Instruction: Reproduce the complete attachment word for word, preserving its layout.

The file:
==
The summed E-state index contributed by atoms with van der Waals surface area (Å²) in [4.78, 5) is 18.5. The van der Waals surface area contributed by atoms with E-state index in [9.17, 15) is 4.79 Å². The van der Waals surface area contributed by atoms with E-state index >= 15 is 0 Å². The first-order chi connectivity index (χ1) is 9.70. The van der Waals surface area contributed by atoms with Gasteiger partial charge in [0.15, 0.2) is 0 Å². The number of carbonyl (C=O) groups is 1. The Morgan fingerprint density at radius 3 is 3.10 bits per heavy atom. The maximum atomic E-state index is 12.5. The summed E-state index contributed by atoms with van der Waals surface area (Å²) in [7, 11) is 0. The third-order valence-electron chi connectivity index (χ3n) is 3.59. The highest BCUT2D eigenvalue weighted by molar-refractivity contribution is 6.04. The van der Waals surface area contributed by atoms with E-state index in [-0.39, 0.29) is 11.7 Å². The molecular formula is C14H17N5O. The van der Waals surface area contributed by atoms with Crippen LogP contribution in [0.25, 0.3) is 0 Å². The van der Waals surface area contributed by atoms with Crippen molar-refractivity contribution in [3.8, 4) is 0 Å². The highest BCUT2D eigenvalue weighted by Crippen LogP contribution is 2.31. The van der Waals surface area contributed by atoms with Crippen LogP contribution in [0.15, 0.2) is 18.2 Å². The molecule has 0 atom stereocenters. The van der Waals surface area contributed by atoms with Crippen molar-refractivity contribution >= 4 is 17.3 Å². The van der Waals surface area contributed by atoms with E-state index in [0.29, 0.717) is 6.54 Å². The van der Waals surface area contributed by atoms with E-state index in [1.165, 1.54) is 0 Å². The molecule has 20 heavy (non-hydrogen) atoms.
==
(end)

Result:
The summed E-state index contributed by atoms with van der Waals surface area (Å²) in [4.78, 5) is 18.5. The van der Waals surface area contributed by atoms with E-state index in [9.17, 15) is 4.79 Å². The van der Waals surface area contributed by atoms with E-state index >= 15 is 0 Å². The first-order chi connectivity index (χ1) is 9.70. The van der Waals surface area contributed by atoms with Gasteiger partial charge in [0.15, 0.2) is 0 Å². The number of carbonyl (C=O) groups is 1. The Morgan fingerprint density at radius 3 is 3.10 bits per heavy atom. The maximum atomic E-state index is 12.5. The summed E-state index contributed by atoms with van der Waals surface area (Å²) in [7, 11) is 0. The third-order valence-electron chi connectivity index (χ3n) is 3.59. The highest BCUT2D eigenvalue weighted by molar-refractivity contribution is 6.04. The van der Waals surface area contributed by atoms with E-state index in [-0.39, 0.29) is 11.7 Å². The molecular formula is C14H17N5O. The van der Waals surface area contributed by atoms with Crippen LogP contribution in [0.25, 0.3) is 0 Å². The van der Waals surface area contributed by atoms with Crippen molar-refractivity contribution in [3.8, 4) is 0 Å². The highest BCUT2D eigenvalue weighted by Crippen LogP contribution is 2.31. The van der Waals surface area contributed by atoms with Crippen LogP contribution in [0.15, 0.2) is 18.2 Å². The molecule has 0 atom stereocenters. The van der Waals surface area contributed by atoms with Crippen molar-refractivity contribution >= 4 is 17.3 Å². The van der Waals surface area contributed by atoms with E-state index in [0.29, 0.717) is 6.54 Å². The van der Waals surface area contributed by atoms with E-state index in [1.165, 1.54) is 0 Å². The molecule has 20 heavy (non-hydrogen) atoms.